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Background TV a threat to U.S. kids, researchers say

By Frederik Joelving

NEW YORK (Reuters Health) - That clamor in the background? It's probably the TV, and it might be taking a toll on your toddler's development, researchers say.

According to the first national estimate of background television exposure, children in the U.S. spend nearly as much time around a switched-on television as they do in school.

Between the age of eight months and eight years, kids spend an average of 232 minutes a day with the TV droning on in the background, researchers found. Add to that the 80 minutes of active watching that previous studies have found, and you land at just over five hours of daily interaction with the electronic babysitter.

"It's quite an alarming study," said Dr. Victor Strasburger, a pediatrician who has studied media use in youngsters, but was not involved in the new survey.

"This is a clear warning signal to parents that if they are not watching TV, they ought to turn it off, and a reminder that parents should be avoiding screen time in infants under two," added Strasburger, of the University of New Mexico in Albuquerque.

The results are based on nationally representative telephone interviews with close to 1,500 parents, who reported their child's activities over the past 24 hours and whether there was a TV on in the background.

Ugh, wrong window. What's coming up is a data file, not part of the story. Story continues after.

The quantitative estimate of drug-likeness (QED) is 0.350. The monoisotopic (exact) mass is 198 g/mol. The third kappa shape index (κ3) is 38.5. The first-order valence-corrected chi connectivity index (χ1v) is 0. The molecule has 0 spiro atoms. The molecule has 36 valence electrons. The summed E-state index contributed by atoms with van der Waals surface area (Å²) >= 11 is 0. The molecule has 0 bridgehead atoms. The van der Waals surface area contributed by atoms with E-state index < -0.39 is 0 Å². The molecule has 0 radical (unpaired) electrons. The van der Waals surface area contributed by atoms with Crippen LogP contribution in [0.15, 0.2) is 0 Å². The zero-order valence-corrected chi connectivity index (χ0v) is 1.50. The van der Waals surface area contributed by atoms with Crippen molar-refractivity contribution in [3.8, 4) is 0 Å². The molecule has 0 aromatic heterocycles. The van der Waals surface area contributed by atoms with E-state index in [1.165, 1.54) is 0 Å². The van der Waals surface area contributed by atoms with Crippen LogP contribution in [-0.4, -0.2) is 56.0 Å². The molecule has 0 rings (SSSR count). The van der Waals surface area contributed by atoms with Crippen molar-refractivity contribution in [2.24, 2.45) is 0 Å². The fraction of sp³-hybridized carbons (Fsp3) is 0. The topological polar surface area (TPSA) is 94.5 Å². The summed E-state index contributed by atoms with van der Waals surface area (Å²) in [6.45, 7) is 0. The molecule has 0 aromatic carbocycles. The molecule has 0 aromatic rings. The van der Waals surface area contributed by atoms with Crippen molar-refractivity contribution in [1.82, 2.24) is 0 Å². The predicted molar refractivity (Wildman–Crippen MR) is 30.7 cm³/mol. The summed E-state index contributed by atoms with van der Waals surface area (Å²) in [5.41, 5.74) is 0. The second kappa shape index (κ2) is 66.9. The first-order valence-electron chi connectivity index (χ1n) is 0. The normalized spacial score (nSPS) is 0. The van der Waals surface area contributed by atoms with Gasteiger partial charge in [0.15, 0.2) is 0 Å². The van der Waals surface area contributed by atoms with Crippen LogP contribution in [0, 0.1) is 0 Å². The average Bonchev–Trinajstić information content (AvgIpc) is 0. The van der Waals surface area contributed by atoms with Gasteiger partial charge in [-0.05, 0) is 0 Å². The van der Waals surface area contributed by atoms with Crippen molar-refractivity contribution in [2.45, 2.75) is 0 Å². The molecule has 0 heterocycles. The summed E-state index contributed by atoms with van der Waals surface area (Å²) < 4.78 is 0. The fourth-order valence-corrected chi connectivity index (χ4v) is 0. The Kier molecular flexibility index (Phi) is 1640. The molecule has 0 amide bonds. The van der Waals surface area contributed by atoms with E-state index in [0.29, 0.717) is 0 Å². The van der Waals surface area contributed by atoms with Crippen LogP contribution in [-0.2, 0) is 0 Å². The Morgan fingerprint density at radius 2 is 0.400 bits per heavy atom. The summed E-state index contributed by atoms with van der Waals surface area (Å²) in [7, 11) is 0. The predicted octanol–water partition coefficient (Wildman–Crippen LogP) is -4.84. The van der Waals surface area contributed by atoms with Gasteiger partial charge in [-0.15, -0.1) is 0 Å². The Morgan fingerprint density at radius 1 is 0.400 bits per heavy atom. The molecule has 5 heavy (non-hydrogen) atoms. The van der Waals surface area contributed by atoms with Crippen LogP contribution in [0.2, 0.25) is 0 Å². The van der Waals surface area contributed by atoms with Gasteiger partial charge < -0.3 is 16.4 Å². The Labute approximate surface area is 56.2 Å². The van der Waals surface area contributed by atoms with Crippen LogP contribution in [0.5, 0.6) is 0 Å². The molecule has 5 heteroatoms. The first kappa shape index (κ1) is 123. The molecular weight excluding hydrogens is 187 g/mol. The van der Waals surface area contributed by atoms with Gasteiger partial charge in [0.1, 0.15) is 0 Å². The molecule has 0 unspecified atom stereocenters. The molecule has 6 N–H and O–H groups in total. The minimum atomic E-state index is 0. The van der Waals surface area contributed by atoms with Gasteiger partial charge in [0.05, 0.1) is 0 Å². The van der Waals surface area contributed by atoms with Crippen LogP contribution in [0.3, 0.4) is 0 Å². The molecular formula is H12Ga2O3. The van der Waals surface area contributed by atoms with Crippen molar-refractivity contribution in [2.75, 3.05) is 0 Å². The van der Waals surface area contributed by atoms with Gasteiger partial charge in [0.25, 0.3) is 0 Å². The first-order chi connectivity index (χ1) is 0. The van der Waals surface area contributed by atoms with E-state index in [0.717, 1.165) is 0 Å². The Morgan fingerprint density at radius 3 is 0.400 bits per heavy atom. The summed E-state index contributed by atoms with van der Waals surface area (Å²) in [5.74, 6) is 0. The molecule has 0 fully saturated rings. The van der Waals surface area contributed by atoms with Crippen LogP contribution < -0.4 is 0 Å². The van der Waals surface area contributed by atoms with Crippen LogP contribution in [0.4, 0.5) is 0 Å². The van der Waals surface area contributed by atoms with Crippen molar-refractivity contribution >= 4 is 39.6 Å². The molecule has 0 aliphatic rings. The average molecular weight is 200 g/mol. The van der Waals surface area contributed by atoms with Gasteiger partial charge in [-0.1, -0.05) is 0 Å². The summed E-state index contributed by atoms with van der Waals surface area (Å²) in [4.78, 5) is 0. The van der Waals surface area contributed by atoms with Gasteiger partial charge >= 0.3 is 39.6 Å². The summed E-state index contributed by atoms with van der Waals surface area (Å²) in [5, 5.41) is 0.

The effects of screen time on developing brains and minds are not well understood, but researchers say concerning findings are emerging.

For instance, children spend less time playing with friends and interacting with parents when a TV is clamoring in the background than when there is no such distraction, said Matthew Lapierre of the University of North Carolina Wilmington, who led the new survey.

"We definitely need to rethink this sort of exposure," he told Reuters Health. "You have learned how to deal with this, but what does it mean for a very young child?"

Lapierre and his colleagues found that the younger children were, the more background TV they were exposed to. Toddlers under two, for example, spent 5.5 hours around the screen daily.

Kids with a TV in the bedroom and African Americans also had more exposure, according to the report, published Monday in the journal Pediatrics.

The American Academy of Pediatrics recommends limiting media time for kids to less than two hours per day, keeping the TV set and Internet out of the bedroom and avoiding screen time for kids under two.

Surfing the Web or watching TV before bedtime has been linked to sleep problems and drowsiness during the day in kids. Researchers also worry that screen time may lead youth to snack more and to pick up bad habits, such as smoking and drinking in excess.

For infants and toddlers, studies suggest the din from a TV may slow down language development, according to Strasburger.

"Think about it," he said. "It's confusing for babies who are trying to get their language together to have indistinguishable voices in the background."

Strasburger said young infants distinguish between people on TV and flesh-and-blood humans, and they learn better from the latter. When he walks into an examination room, the pediatrician added, he can tell which toddlers are watching TV and which ones have parents reading to them.

"The babies that are being read to are just chattering away, and the babies that sit in front of a TV are silent," he said. "It means their language development is threatened - they may catch up, but it's a concern."

SOURCE: http://bit.ly/cxXOG Pediatrics, online October 1, 2012.

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